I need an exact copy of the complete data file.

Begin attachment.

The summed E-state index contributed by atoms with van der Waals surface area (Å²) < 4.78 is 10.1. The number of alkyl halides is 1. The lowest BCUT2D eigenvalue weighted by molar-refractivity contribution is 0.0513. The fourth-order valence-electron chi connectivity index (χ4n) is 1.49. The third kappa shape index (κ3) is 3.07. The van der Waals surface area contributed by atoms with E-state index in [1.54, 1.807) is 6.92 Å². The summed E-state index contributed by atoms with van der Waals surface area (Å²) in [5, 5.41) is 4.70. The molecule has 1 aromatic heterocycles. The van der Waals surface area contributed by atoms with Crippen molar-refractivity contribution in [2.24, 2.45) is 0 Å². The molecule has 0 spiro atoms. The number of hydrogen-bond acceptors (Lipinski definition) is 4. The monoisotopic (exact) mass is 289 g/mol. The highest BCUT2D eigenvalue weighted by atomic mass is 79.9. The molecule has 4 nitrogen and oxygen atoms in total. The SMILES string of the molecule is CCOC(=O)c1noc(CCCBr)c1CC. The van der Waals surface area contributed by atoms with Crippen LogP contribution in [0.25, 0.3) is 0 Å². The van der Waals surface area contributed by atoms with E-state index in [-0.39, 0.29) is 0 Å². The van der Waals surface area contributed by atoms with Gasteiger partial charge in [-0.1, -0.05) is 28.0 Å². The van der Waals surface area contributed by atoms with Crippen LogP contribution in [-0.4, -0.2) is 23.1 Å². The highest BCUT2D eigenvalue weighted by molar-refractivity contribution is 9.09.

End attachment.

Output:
The summed E-state index contributed by atoms with van der Waals surface area (Å²) < 4.78 is 10.1. The number of alkyl halides is 1. The lowest BCUT2D eigenvalue weighted by molar-refractivity contribution is 0.0513. The fourth-order valence-electron chi connectivity index (χ4n) is 1.49. The third kappa shape index (κ3) is 3.07. The van der Waals surface area contributed by atoms with E-state index in [1.54, 1.807) is 6.92 Å². The summed E-state index contributed by atoms with van der Waals surface area (Å²) in [5, 5.41) is 4.70. The molecule has 1 aromatic heterocycles. The van der Waals surface area contributed by atoms with Crippen molar-refractivity contribution in [2.24, 2.45) is 0 Å². The molecule has 0 spiro atoms. The number of hydrogen-bond acceptors (Lipinski definition) is 4. The monoisotopic (exact) mass is 289 g/mol. The highest BCUT2D eigenvalue weighted by atomic mass is 79.9. The molecule has 4 nitrogen and oxygen atoms in total. The SMILES string of the molecule is CCOC(=O)c1noc(CCCBr)c1CC. The van der Waals surface area contributed by atoms with Crippen LogP contribution in [0.25, 0.3) is 0 Å². The van der Waals surface area contributed by atoms with E-state index in [-0.39, 0.29) is 0 Å². The van der Waals surface area contributed by atoms with Gasteiger partial charge in [-0.1, -0.05) is 28.0 Å². The van der Waals surface area contributed by atoms with Crippen LogP contribution in [-0.4, -0.2) is 23.1 Å². The highest BCUT2D eigenvalue weighted by molar-refractivity contribution is 9.09.